UK Anti-Doping chief executive tells a government select committee that there are no medical records to confirm the contents of the package
- Bradley Wiggins told UKAD that he received Fluimucil during the 2011 Critérium du Dauphiné

A UK Anti-Doping investigation into the ‘mystery package’ delivered to Team Sky during the 2011 Critérium du Dauphiné has failed to confirm or refute that it contained the medicine Fluimucil.

UKAD chief executive Nicole Sapstead appeared before the Culture, Media and Sport Committee on Wednesday to provide evidence in its on-going investigation into doping in sport.

Wednesday’s proceedings largely centred on the contents of a jiffy bag transported by former British Cycling employee Simon Cope from British Cycling’s HQ in Manchester to the Critérium du Dauphiné in France during 2011.

The package was delivered to former Team Sky medic Dr Richard Freeman at the 2011 Dauphiné on June 12 under the instruction of former technical director Shane Sutton.

>>> Simon Cope denies that he knew the contents of Team Sky’s ‘mystery package’

Sapstead said that Freeman had told UKAD during its investigation that it contained decongestant medicine Fluimucil destined for administration to Bradley Wiggins. Wiggins went on to win the race for Team Sky.

In December, Team Sky principal Dave Brailsford told an earlier session of the CMS Committee that the jiffy bag was used to transport Fluimucil.

Sapstead told the inquiry that the UKAD investigation into BC and Team Sky revealed that there was no paper trail or medical evidence to support that the package contained Fluimucil.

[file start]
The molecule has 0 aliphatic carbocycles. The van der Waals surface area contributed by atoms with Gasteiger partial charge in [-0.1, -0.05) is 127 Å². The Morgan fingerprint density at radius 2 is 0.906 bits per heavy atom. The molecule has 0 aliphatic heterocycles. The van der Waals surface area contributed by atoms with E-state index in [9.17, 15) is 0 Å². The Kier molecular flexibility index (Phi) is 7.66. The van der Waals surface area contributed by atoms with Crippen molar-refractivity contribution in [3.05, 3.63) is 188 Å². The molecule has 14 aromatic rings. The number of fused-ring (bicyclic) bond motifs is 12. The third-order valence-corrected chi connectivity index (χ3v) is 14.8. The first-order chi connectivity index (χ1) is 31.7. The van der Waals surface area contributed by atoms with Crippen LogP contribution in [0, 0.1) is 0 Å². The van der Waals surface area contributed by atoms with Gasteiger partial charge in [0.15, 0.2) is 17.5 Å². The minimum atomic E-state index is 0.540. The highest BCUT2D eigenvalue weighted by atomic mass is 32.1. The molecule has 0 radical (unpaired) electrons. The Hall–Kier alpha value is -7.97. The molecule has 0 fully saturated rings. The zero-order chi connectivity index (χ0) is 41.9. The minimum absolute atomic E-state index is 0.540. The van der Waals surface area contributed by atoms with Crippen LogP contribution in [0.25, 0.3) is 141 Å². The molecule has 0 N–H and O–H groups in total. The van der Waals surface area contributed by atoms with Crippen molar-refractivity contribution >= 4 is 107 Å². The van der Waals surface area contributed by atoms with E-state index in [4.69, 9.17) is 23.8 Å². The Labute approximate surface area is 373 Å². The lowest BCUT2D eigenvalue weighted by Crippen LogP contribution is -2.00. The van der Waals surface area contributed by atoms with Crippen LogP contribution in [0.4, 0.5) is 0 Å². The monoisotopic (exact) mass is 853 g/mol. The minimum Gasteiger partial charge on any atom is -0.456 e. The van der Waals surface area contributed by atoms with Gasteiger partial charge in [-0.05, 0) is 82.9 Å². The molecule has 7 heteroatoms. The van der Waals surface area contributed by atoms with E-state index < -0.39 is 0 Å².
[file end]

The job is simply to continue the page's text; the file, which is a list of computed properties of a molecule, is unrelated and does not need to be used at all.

“We cannot ascertain what was in the package,” Sapstead told MPs during the proceedings.

“Team Sky did have a policy of keeping records, just not everyone was adhering to it.”

According to Sapstead, a laptop computer belonging to Freeman and containing medical records was stolen from him while he was on holiday in Greece during 2014.

Sapstead said that they had spoken to Wiggins as part of the investigation. He confirmed that he was treated with Fluimucil on the evening in question, but could not confirm that was what was in the package.

BC physiotherapist Phil Burt, who had originally assembled the package in Manchester, told UKAD that he had “no recollection” of what he put in it.

Although Freeman was not present at the hearing, he is likely to still have to answers questions set by MPs and may have to appear in front of the committee at a later date.

Damian Collins MP, who chairs the CMS Committee, told the BBC after the hearing: “The credibility of Team Sky and British Cycling is in tatters. They are in a terrible position.

“The question at the heart of this is how can you say British Cycling is the cleanest and most ethical (cycling federation) in the world when there are no records to substantiate the drugs being given to one of our leading cyclists?”